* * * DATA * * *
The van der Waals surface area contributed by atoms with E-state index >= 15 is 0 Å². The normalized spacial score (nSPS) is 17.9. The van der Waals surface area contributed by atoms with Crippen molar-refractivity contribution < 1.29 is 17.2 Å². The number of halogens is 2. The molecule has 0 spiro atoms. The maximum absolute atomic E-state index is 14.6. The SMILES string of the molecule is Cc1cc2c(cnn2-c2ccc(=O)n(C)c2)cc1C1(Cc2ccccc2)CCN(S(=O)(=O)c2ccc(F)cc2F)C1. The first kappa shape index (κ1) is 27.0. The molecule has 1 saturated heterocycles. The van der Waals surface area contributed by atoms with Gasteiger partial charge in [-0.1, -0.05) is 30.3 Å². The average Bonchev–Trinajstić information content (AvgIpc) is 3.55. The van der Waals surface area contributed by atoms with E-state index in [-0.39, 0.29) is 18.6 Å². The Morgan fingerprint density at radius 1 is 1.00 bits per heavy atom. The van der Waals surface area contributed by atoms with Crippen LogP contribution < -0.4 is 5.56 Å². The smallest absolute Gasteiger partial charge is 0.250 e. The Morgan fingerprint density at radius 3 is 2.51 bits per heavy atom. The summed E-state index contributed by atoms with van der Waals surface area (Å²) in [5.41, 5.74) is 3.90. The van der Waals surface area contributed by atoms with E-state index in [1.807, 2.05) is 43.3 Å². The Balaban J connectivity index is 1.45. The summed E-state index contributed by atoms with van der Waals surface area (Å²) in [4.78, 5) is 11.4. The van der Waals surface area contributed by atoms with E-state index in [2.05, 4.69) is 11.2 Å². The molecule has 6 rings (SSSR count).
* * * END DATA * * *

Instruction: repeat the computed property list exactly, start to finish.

The van der Waals surface area contributed by atoms with E-state index >= 15 is 0 Å². The normalized spacial score (nSPS) is 17.9. The van der Waals surface area contributed by atoms with Crippen molar-refractivity contribution < 1.29 is 17.2 Å². The number of halogens is 2. The molecule has 0 spiro atoms. The maximum absolute atomic E-state index is 14.6. The SMILES string of the molecule is Cc1cc2c(cnn2-c2ccc(=O)n(C)c2)cc1C1(Cc2ccccc2)CCN(S(=O)(=O)c2ccc(F)cc2F)C1. The first kappa shape index (κ1) is 27.0. The molecule has 1 saturated heterocycles. The van der Waals surface area contributed by atoms with Gasteiger partial charge in [-0.1, -0.05) is 30.3 Å². The average Bonchev–Trinajstić information content (AvgIpc) is 3.55. The van der Waals surface area contributed by atoms with E-state index in [-0.39, 0.29) is 18.6 Å². The Morgan fingerprint density at radius 1 is 1.00 bits per heavy atom. The van der Waals surface area contributed by atoms with Crippen LogP contribution < -0.4 is 5.56 Å². The smallest absolute Gasteiger partial charge is 0.250 e. The Morgan fingerprint density at radius 3 is 2.51 bits per heavy atom. The summed E-state index contributed by atoms with van der Waals surface area (Å²) in [5.41, 5.74) is 3.90. The van der Waals surface area contributed by atoms with E-state index in [1.807, 2.05) is 43.3 Å². The Balaban J connectivity index is 1.45. The summed E-state index contributed by atoms with van der Waals surface area (Å²) in [4.78, 5) is 11.4. The van der Waals surface area contributed by atoms with E-state index in [2.05, 4.69) is 11.2 Å². The molecule has 6 rings (SSSR count).